I just finished reading the slimmer version of Good Calories, Bad Calories.
Why We Get Fat: And What to Do About It (Borzoi Books) by Gary Taubes was written to be more accessible than his book Good Calories, Bad Calories. Although many of us adored the GCBC book (I read it twice), the majority of people don’t have the time or energy to read a 600+ page exhaustive expose on nutrition and nutritional history. But the message is important, important enough that a scaled-back version with half as many pages was released.
What is the message? It’s the carbs, not the calories. Carbohydrates drive insulin which drives fat storage. The carbs we’ve been told to eat to be healthy are the ones making us fat and ill. Why We Get Fat also exposes the mistruths about our understanding of cholesterol and heart disease. The book also touches on cancer, diabetes, and Alzheimer’s disease.
Last year when I saw Gary Taubes give a free lecture at one of the University of Washington medical buildings, he shared his frustration about getting his message out to the medical community. He could have easily sold out Seattle’s Townhall at $5 a ticket, but he wanted to reach doctors, so he brought his lecture to them. Very few people showed up for the lecture. Most were fellow nutritional geeks like myself.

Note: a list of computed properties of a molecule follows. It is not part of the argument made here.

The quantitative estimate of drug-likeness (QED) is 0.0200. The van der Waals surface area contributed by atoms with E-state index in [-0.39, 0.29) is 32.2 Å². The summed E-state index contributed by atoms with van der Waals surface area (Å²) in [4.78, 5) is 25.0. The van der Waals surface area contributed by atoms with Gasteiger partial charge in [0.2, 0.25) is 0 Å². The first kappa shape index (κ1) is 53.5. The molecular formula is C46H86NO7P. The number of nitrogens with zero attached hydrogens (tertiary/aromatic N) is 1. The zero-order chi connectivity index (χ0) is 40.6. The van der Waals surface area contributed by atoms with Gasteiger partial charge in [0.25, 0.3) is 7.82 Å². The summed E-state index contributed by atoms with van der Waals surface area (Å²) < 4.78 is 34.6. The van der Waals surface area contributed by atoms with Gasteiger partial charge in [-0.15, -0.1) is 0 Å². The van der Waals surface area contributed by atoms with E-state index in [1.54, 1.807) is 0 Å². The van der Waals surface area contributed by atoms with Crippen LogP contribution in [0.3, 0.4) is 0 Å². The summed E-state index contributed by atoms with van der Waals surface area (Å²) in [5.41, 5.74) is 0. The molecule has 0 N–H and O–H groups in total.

Is this book exhaustive in explaining every pound of excessive fat? No, but I don’t think anyone book could do that. Taubes focuses on insulin. He doesn’t go into omega ratios or gut flora or other inflammatory factors that may contribute to obesity. Some will criticize this, but Taubes is not a doctor or nutritionist. He is a science reporter focusing on the role of insulin.
Why We Get Fat is an outstanding book that I think will be more accessible to the public. There are still a few dry chapters on history, but to understand how we arrived at such bad conventional nutritional wisdom some back story is needed.
UPDATE: I no longer think Taubes is right regarding his insulin theory of obesity.